Coal Trains: Bad for the Northwest Environment

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There has been a lot of discussion about  to greatly increase the number of coal trains passing through Washington State, trains that would move coal mined in Wyoming and Montana to ports where it would be loaded on to ships destined for Asia.   A number of local groups are opposing this idea and recently the Seattle City Council voted for a motion against the trains.

Folks,  coal trains and coal export to Asia are poor ideas and bad for the environment on a number of levels.  

Those who have read this blog know I am no global warming radical...and on a number of occasions I have spoken against those exaggerating the local threat of increased greenhouse gases.  But anthropogenic (man-caused) global warming is a very serious issue and the earth will warm considerably during the next 50-100 years because of increasing CO2 and other greenhouse gases (e.g., methane). Coal is one of the worst fossil fuels, in terms of production of CO2 per unit heat produced, and it is dirty, resulting in lots of particles and toxic gases in the atmosphere.

So here we are in the U.S, driving our hybrid cars, expending large amounts of money on renewable energy sources, insulating our homes and business, and working in a dozen other ways to lessen our carbon footprint.   And at the same time we plan to mine tens or hundreds of millions of tons of coal a year and ship it to China?  This makes no sense.   And it costs energy--lots of energy--to ship the coal to our ports and then across the widest ocean in the world, and then to move it to where it is needed in Asia.

But is is far worse than that.  Each coal car is a huge source of coal dust--Burlington Northern estimates about 500 lb of coal dust is lost per car during the trip.   Thus, we also have a substantial local public health problem as local communities near rail lines are covered by a veil of particulates that can cause serious respiratory problems for those with asthma and other health issues.  In fact, some of us at the UW are sufficiently interested in this that we plan on measuring these dust levels over the summer as some of the coal trains lumber by.  And the diesel trains that  pull all these coal cars are THEMSELVES big pollution sources....diesel engines produce a toxic collection of substances that irritate the lungs and even cause cancer.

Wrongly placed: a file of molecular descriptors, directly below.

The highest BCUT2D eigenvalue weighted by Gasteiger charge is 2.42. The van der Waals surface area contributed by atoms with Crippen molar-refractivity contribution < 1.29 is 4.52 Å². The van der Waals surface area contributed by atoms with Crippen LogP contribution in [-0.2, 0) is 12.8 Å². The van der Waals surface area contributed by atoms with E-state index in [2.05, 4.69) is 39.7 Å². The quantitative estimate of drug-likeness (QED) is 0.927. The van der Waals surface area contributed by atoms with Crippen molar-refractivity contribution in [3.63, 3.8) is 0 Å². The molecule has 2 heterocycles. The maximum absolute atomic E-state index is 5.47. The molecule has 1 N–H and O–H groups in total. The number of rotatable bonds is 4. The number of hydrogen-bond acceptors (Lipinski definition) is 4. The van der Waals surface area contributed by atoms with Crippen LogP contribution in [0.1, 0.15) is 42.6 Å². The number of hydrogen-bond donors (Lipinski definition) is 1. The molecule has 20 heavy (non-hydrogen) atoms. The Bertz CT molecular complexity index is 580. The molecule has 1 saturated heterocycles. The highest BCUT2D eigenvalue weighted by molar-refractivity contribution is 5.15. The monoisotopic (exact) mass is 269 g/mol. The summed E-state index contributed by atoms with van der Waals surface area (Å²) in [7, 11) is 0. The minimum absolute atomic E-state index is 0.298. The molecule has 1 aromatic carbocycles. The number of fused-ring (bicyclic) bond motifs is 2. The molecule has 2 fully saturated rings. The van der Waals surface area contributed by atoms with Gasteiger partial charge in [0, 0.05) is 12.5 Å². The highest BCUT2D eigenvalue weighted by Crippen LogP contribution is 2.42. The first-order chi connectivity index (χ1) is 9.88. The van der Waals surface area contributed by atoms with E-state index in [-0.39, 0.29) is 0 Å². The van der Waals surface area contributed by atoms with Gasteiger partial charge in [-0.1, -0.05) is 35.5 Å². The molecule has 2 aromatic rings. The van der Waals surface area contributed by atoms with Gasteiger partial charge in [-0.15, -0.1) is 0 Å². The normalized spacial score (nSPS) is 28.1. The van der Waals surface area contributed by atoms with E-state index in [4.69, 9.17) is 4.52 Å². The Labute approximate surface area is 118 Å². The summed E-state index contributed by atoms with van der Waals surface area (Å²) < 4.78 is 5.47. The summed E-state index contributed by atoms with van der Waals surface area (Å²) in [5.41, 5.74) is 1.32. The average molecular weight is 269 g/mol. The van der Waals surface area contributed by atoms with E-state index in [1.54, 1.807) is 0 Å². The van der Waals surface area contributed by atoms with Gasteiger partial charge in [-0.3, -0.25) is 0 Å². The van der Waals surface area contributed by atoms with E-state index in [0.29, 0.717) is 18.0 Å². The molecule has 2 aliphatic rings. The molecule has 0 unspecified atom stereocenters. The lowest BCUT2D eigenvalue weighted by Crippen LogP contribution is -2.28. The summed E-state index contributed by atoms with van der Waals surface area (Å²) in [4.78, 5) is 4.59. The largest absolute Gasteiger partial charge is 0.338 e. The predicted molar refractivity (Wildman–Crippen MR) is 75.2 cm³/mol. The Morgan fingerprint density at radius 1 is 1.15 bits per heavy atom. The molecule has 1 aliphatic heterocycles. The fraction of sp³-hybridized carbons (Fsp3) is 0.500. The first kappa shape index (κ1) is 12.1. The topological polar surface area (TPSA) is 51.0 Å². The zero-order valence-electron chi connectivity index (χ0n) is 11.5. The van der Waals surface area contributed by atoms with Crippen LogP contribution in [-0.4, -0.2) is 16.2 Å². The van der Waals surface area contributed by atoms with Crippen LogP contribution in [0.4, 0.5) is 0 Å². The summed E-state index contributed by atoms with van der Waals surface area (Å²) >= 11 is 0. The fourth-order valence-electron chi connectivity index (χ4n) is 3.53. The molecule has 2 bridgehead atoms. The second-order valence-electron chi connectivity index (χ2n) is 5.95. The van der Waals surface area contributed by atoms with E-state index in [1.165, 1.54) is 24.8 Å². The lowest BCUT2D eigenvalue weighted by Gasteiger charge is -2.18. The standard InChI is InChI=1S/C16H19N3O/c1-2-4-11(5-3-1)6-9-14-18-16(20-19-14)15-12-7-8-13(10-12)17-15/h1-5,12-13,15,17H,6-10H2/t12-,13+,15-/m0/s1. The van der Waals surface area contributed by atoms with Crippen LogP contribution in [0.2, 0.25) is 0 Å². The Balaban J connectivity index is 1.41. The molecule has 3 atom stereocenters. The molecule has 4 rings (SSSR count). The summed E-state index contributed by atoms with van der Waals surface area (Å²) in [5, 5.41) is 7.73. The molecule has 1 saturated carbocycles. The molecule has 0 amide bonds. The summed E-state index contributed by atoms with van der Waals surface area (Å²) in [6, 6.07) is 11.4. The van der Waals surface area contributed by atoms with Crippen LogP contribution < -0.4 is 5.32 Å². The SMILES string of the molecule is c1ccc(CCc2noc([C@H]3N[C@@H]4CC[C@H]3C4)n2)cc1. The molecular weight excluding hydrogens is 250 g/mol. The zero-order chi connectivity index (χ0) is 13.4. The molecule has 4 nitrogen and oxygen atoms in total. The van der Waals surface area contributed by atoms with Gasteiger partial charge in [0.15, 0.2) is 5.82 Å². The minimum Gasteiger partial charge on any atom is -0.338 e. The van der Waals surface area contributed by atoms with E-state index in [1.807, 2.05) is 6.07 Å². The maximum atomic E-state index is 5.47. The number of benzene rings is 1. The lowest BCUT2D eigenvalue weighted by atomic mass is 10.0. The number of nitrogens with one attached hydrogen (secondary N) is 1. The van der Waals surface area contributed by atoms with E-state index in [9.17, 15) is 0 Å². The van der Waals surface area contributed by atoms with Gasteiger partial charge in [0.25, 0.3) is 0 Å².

Want to see the coal dust blowing off a coal train? Click on this image to see a video of a coal train in British will see HUGE amounts of dust blowing off into a scenic river basin:


Even worse...once the coal gets to China they burn it, producing all sorts of particulates and gases that then moves across the Pacific to worsen regional air quality problems here in the Northwest.  In fact, Professor Dan Jaffe, of UW Bothell, has documented the substantial contribution of Asian pollution to our background pollution levels (see here for one story on this).

So coal trains will greatly contribute to increased global warming and will undermine the health of Northwest residents both from the coal dust blowing off trains and the air pollution that the coal will produce in Asia and which will blow back across the Pacific into our area.

And one more thing---more coal trains will lead to more traffic in many Northwest cities, since there are numerous train crossings on major local roads.

I know what some of your are thinking....if we don't supply the coal, the Chinese will just purchase it elsewhere--with the same impact on global warming and cross-Pacific pollution.  And we lose a big sale!

 I just don't buy it. China is choking is its own pollution, reducing the lifespan of its citizens.  They need encouragement to move away from dirty coal, and facilitating their dependence on this fuel so we can make some money is ethically unacceptable.  You can make good money selling drugs to the addicted, but is it the right thing to do?  Certainly not.  There is a lot of talk about "Clean Coal" in the coal industry, but it is all hype--coal is dirty and no one has developed a technology that can economically remove the CO2 or lessen the air pollution problems it produces.

 Here is the U.S., we are slowly weaning ourselves from coal, particularly as natural gas becomes so cheap and renewable energy is becoming more widespread.  I believe the world is making a major mistake in moving away from nuclear energy.   Nuclear power can be accessed in a safe, clean way and the dumb mistakes of previous installations should not prevent it from taking a valuable role in providing massive amounts of power during our transition to renewable sources.  Yes, radiation is a danger, but so are the proven health and greenhouse warming dangers of burning fossil fuels.  Here is a figure relating the death rates per unit energy for coal, oil, and nuclear, based on statistics found here:
I have looked at a number of sources, and the results are consistent:  nuclear, even with the mistakes made at some locations, is far safer than burning fossil fuels.

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